IntMacro2018springslidesTopic4_wfigFeb4.pdf

# IntMacro2018springslidesTopic4_wfigFeb4.pdf - Topic 4...

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Topic 4 Two-Period Competitive Equilibrium Model: Part 1: Investment and Saving in a Closed Economy Mark Gertler NYU Macroeconomic Theory and Analysis Spring 2018 0

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Intertemporal Competitive Equilibrium Model We move from the static model to an intertemporal one for two basic reasons: To analyze the economy’s behavior over time To study the behavior of saving and investment, as well as consumption, output and employment We consider a simple two period model The two period model delivers most of the key insights one would obtain from a more realistic infinite horizon model. As earlier, the model is useful for analyzing: The economy’s long run equilibrium Capacity output in the short run However, the economic behavior of households and firms we describe will be useful for the analysis of business cycles 1
Assumptions Assume: 1. Two periods : Both consumption and investment goods produced. 2. A ”representative” household that consumes and saves in period 1, consumes in period 2, and receives dividend income in 1 and 2. 3. A ”representative” firm that produces consumption goods in periods 1 and 2, invests in period 1, and pay dividends to households in periods 1 and 2. 4. The household and firm act competitively, i.e., take market prices (the inter- est rate) as given. In the baseline model we hold employment fixed in order to focus on how the economy divides current output between consumption and investment: We then extend the model to allow for employment determination as well. ”Extended” model is a natural blend of the one and two period models. 2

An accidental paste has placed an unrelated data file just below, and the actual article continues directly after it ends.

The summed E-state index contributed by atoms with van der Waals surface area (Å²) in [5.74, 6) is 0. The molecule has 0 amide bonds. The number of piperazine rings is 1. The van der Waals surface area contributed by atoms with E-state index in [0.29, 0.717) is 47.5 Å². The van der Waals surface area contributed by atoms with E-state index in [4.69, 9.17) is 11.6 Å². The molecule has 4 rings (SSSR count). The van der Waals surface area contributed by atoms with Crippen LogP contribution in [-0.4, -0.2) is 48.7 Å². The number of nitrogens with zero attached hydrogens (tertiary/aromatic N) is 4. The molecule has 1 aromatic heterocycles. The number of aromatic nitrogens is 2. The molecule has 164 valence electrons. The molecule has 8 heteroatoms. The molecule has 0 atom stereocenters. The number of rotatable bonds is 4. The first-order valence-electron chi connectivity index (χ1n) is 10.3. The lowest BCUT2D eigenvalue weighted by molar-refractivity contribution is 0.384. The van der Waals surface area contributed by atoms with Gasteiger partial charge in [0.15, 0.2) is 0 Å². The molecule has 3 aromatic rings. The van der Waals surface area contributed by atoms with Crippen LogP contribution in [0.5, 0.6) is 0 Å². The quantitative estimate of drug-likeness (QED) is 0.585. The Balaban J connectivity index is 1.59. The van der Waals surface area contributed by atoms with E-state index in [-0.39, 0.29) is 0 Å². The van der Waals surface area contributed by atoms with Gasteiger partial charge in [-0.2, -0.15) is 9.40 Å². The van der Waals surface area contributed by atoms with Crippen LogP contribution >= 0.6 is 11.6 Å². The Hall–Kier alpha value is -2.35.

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Assumptions: Preferences C k consumption in period k = 1 , 2 : Households enjoy utility in periods 1 and 2 1 1 - σ ( C 1 ) 1 - σ + 1 1 - σ β ( C 2 ) 1 - σ : if σ 6 = 1 (1) log C 1 + β log C 2 : if σ = 1 (2) where 0 < β < 1 and σ 0 . β is the household’s ”subjective discount factor” Captures that the household is ”impatient”: everything else equal (i.e. C 1 = C 2 ), values a unit of consumption at the margin more today than in the future. With an infinite horizons, the discount factor keeps the household from putting too much weight on the future. 3
Assumptions:Technology Y k firm’s output in period k ; K k firm capital in period k ; I investment; A k total factor productivity; δ capital depreciation rate Production function for period k : Y k = A k ( K k ) α ; k = 1 , 2 (3) with 0 < α < 1 ( concavity) Law of motion for capital: K 2 = (1 - δ ) K 1 + I where 0 < α < 1 . The firm’s initial capital stock K 1 is exogenous. 4

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Assumptions:Technology (con’t) Cost of investing (adding I new units of capital) I + c 2 ( I K 1 ) 2 K 1 I cost of building I new machines (given we normalize the price of new capital, p k , at unity.) c 2 ( I K 1 ) 2 K 1 cost of installing new machines (”adjustment cost”).
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